Kitchener-Waterloo

Local groups call on Waterloo region councils to reject open for business bill

A coalition of groups in Waterloo region are calling on local governments to reject the Ontario government’s proposed Bill 66.

Regional staff working on response to province's proposed Bill 66

Local organizations are concerned about the impact Bill 66 could have on farmland, water protection and the environment in Waterloo region. (Allan Weeks Real Estate Co.)

A coalition of groups in Waterloo region are calling on local governments to reject the Ontario government's proposed Bill 66.

The omnibus bill, also known as the Restoring Ontario's Competitiveness Act, aims to spur job-creating businesses and industries to build, expand and hire.

If passed in February, municipalities could apply to the Minister of Municipal Affairs to be exempt from a list of laws, including the Great Lakes Protection Act, the Clean Water Act and the Greenbelt Act.

That's something Hold the Line, Smart Growth Waterloo Region and the Waterloo Federation of Agriculture aren't happy about.

"It allows exemptions to so many of the acts and regulations that we count on across the province," says Kevin Thomason of Smart Growth Waterloo Region.

Legislation could hurt agriculture

Under section 10 of the bill, municipalities could apply to create an "open-for-business" planning bylaw.

The bylaw would in part allow municipalities to permit land use without having to adhere to existing local requirements, allow public consultation at the discretion of the municipality and remove the requirement for a decision to adhere to provincial policies and plans.

It allows exemptions to so many of the acts and regulations that we count on across the province.- Kevin Thomason, Smart Growth Waterloo Region

Mark Reusser, vice-president of the Waterloo Federation of Agriculture, has mixed feelings about the legislation.

He says while some parts of the bill relating to labour could be beneficial, section 10 could have a negative impact on agriculture.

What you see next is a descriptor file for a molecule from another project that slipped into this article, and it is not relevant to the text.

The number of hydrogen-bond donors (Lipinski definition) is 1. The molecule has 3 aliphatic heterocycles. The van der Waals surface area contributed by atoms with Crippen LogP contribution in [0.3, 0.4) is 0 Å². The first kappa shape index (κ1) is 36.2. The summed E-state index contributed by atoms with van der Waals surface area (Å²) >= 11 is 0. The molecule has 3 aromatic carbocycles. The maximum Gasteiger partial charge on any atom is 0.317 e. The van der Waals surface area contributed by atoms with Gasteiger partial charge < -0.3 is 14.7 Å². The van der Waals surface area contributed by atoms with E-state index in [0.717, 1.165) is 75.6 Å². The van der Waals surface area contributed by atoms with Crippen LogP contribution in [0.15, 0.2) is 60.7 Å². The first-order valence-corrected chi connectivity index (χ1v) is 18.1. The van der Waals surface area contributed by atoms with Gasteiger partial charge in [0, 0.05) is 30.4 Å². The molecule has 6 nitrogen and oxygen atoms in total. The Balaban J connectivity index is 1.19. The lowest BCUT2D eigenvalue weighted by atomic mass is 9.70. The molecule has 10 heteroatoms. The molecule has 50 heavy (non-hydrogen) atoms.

"My concern as a farmer is the opportunity for some municipalities to utilize the tools in Bill 66 to sprawl on to farmland," he says.

"Only five per cent of Ontario's land mass is available for agriculture and all of it needs to be protected."

Region to give feedback to province

Municipalities and mayors across Ontario have spoken out against Bill 66 since it was introduced. Thomason says he wants to see similar declarations or resolutions from the municipalities in Waterloo region.

Regional councillor Tom Galloway has asked for a staff report on the bill at the planning and works committee meeting in January.

He says one issue that's particularly important for the region is groundwater source protection.

"We rely 85 per cent on groundwater in our community and the reason why we have such strong environmental policies ... is to protect that resource, in addition to protecting farmland," Galloway says.

Galloway says he's also concerned that municipalities could make planning decisions without approval from regional government and without holding public consultations.

Regional councillor Tom Galloway has asked staff to prepare a report on Bill 66 for the next planning and works committee meeting in January. (Dan Sherman/CBC)

Ministry says it will protect Greenbelt

The province has set a deadline of Jan. 20 for feedback on Bill 66. Galloway says staff are preparing a response from the region, which will be looked at by council.

In a statement to CBC News, the Ministry of Municipal Affairs and Housing says the government has been clear that it will protect the Greenbelt.

"Our ministry would work with partner ministries ... to consider potential impacts on matters of provincial interest, including the protection and enhancement of the Greenbelt," the statement reads.

The ministry adds that jobs and investments generated through Bill 66 would contribute to Ontario's economic growth and competitiveness.

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